The integrated neurobiology of food intake, addiction and stress (Nutrition)
Project acronym: NeuroFAST
Title of project: The integrated neurobiology of food intake, addiction and stress
Research area: Nutrition
Contract No: 245009
EU contribution: €5 999 984
Start date: April 2010
Duration: 60 months
NeuroFAST is a multidisciplinary project, involving twelve teams from 7 countries. The project is exploring the neurobiology of stress, addiction and eating behaviour and the complex socio-psychological forces that lead to the deregulation of these interconnected events and processes. These forces include dietary components (in particular highly palatable foods and alcohol), some of which may have addictive properties, but also cultural and social pressures, everyday sources of stress and family-genetic influences on these. The project will provide new data from human studies, including human nutritional studies, that is needed to inform Health Policy initiatives. This will be underpinned by state-of-the-art research to establish a solid scientific basis for this advice.
NeuroFAST is focusing on a socio-psychological analysis of the determinants of food addiction and substance abuse, and of how risk factors like stress in the workplace are driving disadvantageous eating-behaviour patterns. The consortium will establish the evidence for inter-relationships, linking eating-disorder research with obesity research, stress research and addiction research. This work involves studies of selected individual food components using novel, designed foods with controlled components. Overall, the consortium is using a synergistic combination of controlled laboratory studies, the characterisation of patient groups, and the examination of real world scenarios based on epidemiological community samples, which will be relevant to policy development.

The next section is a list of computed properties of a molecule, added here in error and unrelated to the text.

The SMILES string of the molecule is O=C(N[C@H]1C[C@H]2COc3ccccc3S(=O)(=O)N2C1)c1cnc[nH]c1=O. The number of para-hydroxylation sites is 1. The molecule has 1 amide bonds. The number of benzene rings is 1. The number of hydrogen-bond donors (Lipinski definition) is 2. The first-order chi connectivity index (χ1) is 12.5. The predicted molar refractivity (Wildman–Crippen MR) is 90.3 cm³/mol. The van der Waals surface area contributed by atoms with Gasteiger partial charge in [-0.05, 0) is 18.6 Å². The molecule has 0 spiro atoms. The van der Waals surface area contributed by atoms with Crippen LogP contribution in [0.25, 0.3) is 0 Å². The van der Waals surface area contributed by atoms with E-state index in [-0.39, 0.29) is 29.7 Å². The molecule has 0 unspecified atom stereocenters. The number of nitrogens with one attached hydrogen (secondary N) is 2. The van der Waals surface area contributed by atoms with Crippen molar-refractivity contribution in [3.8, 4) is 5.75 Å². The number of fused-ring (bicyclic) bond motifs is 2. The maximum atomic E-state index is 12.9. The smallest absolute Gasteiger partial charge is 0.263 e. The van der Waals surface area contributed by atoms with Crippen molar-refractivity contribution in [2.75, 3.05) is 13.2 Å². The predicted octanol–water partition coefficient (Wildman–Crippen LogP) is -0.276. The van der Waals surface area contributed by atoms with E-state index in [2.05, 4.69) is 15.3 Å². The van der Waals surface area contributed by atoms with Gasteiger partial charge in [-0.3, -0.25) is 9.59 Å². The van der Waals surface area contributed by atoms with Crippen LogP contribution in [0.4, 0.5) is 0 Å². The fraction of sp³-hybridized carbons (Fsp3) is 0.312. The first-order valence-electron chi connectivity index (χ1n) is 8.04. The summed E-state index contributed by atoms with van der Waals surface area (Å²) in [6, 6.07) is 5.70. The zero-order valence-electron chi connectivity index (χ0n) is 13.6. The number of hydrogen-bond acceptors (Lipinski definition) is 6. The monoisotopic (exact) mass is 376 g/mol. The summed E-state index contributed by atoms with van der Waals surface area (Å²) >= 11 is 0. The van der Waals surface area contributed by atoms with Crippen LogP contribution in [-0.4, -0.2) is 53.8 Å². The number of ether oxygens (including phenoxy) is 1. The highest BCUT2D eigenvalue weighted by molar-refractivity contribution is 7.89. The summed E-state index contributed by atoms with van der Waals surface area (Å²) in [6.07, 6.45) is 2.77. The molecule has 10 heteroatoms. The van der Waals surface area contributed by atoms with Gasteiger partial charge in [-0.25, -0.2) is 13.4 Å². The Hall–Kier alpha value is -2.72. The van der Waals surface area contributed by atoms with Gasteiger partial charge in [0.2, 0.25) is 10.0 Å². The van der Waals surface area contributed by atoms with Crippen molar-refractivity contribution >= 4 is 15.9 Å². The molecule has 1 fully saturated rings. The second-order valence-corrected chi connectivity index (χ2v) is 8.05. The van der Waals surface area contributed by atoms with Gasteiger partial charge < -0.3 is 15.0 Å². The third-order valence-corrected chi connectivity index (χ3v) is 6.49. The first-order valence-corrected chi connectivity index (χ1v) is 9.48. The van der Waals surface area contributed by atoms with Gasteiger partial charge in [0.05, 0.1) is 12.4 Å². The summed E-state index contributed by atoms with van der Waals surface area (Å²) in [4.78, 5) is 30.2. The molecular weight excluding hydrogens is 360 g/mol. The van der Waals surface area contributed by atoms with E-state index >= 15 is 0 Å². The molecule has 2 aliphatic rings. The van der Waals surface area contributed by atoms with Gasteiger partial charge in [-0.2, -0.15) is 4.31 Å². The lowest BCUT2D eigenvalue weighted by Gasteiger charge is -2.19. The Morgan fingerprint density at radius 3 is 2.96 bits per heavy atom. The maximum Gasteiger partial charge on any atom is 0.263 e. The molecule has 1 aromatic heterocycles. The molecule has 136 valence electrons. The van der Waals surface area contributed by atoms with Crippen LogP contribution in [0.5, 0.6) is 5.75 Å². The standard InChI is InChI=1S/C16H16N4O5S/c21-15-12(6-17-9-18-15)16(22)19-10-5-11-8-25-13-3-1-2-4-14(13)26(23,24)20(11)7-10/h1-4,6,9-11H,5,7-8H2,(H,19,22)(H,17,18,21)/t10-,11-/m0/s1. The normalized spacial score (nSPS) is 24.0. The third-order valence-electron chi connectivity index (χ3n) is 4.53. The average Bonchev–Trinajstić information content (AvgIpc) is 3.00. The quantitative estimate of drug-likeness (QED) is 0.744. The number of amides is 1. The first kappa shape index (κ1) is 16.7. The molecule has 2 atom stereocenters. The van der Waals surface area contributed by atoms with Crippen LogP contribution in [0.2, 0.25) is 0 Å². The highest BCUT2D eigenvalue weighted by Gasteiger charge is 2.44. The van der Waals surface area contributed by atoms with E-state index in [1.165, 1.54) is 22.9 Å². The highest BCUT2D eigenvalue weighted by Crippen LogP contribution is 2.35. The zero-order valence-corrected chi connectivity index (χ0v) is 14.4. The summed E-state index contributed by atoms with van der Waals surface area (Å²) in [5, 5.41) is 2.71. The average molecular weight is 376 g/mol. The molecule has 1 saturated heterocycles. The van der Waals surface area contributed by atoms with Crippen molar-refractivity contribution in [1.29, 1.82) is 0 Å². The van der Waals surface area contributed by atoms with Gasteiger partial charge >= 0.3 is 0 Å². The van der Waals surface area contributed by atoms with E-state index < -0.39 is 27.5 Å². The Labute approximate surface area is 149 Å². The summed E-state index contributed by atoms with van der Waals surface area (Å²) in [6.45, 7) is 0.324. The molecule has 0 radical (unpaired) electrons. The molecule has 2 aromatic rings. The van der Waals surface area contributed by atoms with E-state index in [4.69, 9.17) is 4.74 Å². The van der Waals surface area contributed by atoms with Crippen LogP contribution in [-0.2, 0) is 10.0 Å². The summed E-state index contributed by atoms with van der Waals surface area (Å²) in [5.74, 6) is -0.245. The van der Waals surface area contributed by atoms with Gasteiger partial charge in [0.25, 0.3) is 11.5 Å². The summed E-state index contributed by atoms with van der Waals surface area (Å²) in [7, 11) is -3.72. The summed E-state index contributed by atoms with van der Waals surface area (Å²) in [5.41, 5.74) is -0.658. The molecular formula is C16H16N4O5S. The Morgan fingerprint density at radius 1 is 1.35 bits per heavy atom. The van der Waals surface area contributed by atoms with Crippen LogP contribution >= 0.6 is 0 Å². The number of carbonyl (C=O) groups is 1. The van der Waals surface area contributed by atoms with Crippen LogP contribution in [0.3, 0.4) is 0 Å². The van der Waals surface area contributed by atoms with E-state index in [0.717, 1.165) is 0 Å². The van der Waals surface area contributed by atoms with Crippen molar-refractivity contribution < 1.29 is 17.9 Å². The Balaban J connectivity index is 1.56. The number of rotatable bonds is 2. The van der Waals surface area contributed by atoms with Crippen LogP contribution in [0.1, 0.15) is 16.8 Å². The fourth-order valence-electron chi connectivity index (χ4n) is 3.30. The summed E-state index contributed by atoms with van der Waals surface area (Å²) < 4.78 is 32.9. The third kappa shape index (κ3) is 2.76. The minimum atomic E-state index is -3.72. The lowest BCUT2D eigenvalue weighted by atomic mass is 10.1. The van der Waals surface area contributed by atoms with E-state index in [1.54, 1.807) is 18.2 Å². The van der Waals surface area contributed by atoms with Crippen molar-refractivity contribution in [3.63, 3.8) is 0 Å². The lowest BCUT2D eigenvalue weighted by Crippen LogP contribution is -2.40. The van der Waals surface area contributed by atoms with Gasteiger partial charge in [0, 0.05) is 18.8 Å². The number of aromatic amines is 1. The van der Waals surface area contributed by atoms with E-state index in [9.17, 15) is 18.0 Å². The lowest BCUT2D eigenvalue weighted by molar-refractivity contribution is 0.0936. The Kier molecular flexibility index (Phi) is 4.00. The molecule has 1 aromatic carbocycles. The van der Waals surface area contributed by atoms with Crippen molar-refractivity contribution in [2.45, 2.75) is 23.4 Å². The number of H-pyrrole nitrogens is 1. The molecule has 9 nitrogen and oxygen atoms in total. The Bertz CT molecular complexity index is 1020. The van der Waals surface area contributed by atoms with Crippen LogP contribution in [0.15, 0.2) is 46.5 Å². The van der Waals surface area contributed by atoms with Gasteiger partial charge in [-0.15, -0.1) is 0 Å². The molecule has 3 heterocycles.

The disadvantageous eating patterns that are induced by socio-psychological or everyday stress, or which may be the result of (or the precursor to) food addiction, can in turn lead to eating disorders and obesity, both of which have direct and indirect costs for EU countries. By providing a greater understanding of beneficial and harmful dietary factors and the links between stress, eating behaviour and addiction, NeuroFAST will help reduce the burden placed on healthcare systems.
NeuroFAST's results will contribute to improving Europeans' health through its impact on public health policy. It will provide new economic opportunities by developing new food ingredients, formulations, foods, dietary strategies, diagnostics, and drug targets. Through its collaborative nature, it will also strengthen European research capacities in food research and boost the evidence base for public health policies.
Website of project: www.neurofast.eu/
Organisation: University of Gotheburg, Sweden, www.gu.se/english
- University Medical Centre Utrecht, The Netherlands, www.umcutrecht.nl
- Università di Bologna, Italy, www.eng.unibo.it/
- The University of Aberdeen, U.K, www.abdn.ac.uk
- The University of Cambridge, U.K. www.cam.ac.uk/
- University of Duisburg-Essen, Germany, www.uni-due.de/en/
- The University of Edinburgh, U.K, www.ed.ac.uk/
- TU-Dresden, Technische Universität Dresden, Germany, http://tu-dresden.de/
- Universidade de Santiago de Compostella, Spain, www.usc.es/
- Institute of Experimental Medicine, Hungarian Academy of Sciences, Hungary, www.koki.hu/
- Nizo Food Research, The Netherlands, www.nizo.com
- Consiglio Nazionale delle Ricerche, Italy, www.ifc.cnr.it
- Fondazione toscana Gabriele Monasterio per la ricerca medica e di sanità pubblica, Italy, www.ftgm.it/